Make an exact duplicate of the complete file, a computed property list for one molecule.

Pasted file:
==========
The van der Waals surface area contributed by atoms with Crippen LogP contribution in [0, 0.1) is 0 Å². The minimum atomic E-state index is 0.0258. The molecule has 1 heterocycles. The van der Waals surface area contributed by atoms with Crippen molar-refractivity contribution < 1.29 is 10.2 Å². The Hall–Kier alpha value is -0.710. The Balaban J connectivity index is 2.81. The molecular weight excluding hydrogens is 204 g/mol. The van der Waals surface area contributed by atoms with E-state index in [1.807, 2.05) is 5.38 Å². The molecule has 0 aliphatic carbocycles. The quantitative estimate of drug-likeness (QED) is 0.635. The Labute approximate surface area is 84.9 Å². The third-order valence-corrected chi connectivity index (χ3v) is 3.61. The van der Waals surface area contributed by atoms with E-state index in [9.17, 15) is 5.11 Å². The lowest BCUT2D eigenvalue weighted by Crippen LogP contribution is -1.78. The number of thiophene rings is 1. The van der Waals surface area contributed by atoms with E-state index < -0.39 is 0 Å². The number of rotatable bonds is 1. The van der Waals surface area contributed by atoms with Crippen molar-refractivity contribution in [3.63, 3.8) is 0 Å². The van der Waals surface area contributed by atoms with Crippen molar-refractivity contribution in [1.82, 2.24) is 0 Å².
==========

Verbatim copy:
The van der Waals surface area contributed by atoms with Crippen LogP contribution in [0, 0.1) is 0 Å². The minimum atomic E-state index is 0.0258. The molecule has 1 heterocycles. The van der Waals surface area contributed by atoms with Crippen molar-refractivity contribution < 1.29 is 10.2 Å². The Hall–Kier alpha value is -0.710. The Balaban J connectivity index is 2.81. The molecular weight excluding hydrogens is 204 g/mol. The van der Waals surface area contributed by atoms with E-state index in [1.807, 2.05) is 5.38 Å². The molecule has 0 aliphatic carbocycles. The quantitative estimate of drug-likeness (QED) is 0.635. The Labute approximate surface area is 84.9 Å². The third-order valence-corrected chi connectivity index (χ3v) is 3.61. The van der Waals surface area contributed by atoms with E-state index in [9.17, 15) is 5.11 Å². The lowest BCUT2D eigenvalue weighted by Crippen LogP contribution is -1.78. The number of thiophene rings is 1. The van der Waals surface area contributed by atoms with E-state index < -0.39 is 0 Å². The number of rotatable bonds is 1. The van der Waals surface area contributed by atoms with Crippen molar-refractivity contribution in [3.63, 3.8) is 0 Å². The van der Waals surface area contributed by atoms with Crippen molar-refractivity contribution in [1.82, 2.24) is 0 Å².